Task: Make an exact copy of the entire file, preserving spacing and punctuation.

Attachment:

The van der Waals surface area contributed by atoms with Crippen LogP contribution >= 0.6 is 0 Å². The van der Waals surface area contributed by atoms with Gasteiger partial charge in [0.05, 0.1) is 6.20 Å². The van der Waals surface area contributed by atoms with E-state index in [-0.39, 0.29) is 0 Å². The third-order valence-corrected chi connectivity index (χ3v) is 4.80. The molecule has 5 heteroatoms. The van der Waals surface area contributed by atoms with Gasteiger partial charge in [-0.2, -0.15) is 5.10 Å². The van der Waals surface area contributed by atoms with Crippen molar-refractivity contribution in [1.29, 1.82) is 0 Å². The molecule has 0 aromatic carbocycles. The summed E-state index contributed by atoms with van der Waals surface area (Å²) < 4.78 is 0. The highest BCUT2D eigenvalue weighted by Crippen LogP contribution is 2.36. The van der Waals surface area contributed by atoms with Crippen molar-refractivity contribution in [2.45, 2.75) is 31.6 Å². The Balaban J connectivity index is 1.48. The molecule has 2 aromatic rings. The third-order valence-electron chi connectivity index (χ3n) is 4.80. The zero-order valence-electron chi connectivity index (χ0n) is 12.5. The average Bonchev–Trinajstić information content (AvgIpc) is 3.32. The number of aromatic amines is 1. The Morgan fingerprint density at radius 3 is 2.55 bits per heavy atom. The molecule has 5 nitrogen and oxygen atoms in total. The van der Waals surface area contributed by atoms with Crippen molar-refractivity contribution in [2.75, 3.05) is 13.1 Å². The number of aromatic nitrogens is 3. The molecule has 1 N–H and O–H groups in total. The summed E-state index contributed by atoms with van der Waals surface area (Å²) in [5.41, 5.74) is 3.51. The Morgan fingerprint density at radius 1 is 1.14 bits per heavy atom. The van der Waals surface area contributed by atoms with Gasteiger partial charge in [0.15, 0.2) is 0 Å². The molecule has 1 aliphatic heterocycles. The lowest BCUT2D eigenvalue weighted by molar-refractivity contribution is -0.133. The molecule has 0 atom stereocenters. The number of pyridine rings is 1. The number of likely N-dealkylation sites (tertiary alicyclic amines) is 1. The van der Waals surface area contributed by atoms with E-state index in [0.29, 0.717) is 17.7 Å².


The van der Waals surface area contributed by atoms with Crippen LogP contribution >= 0.6 is 0 Å². The van der Waals surface area contributed by atoms with Gasteiger partial charge in [0.05, 0.1) is 6.20 Å². The van der Waals surface area contributed by atoms with E-state index in [-0.39, 0.29) is 0 Å². The third-order valence-corrected chi connectivity index (χ3v) is 4.80. The molecule has 5 heteroatoms. The van der Waals surface area contributed by atoms with Gasteiger partial charge in [-0.2, -0.15) is 5.10 Å². The van der Waals surface area contributed by atoms with Crippen molar-refractivity contribution in [1.29, 1.82) is 0 Å². The molecule has 0 aromatic carbocycles. The summed E-state index contributed by atoms with van der Waals surface area (Å²) < 4.78 is 0. The highest BCUT2D eigenvalue weighted by Crippen LogP contribution is 2.36. The van der Waals surface area contributed by atoms with Crippen molar-refractivity contribution in [2.45, 2.75) is 31.6 Å². The Balaban J connectivity index is 1.48. The molecule has 2 aromatic rings. The third-order valence-electron chi connectivity index (χ3n) is 4.80. The zero-order valence-electron chi connectivity index (χ0n) is 12.5. The average Bonchev–Trinajstić information content (AvgIpc) is 3.32. The number of aromatic amines is 1. The Morgan fingerprint density at radius 3 is 2.55 bits per heavy atom. The molecule has 5 nitrogen and oxygen atoms in total. The van der Waals surface area contributed by atoms with Crippen molar-refractivity contribution in [2.75, 3.05) is 13.1 Å². The number of aromatic nitrogens is 3. The molecule has 1 N–H and O–H groups in total. The summed E-state index contributed by atoms with van der Waals surface area (Å²) in [5.41, 5.74) is 3.51. The Morgan fingerprint density at radius 1 is 1.14 bits per heavy atom. The van der Waals surface area contributed by atoms with Gasteiger partial charge in [0.15, 0.2) is 0 Å². The molecule has 1 aliphatic heterocycles. The lowest BCUT2D eigenvalue weighted by molar-refractivity contribution is -0.133. The molecule has 0 atom stereocenters. The number of pyridine rings is 1. The number of likely N-dealkylation sites (tertiary alicyclic amines) is 1. The van der Waals surface area contributed by atoms with E-state index in [0.29, 0.717) is 17.7 Å².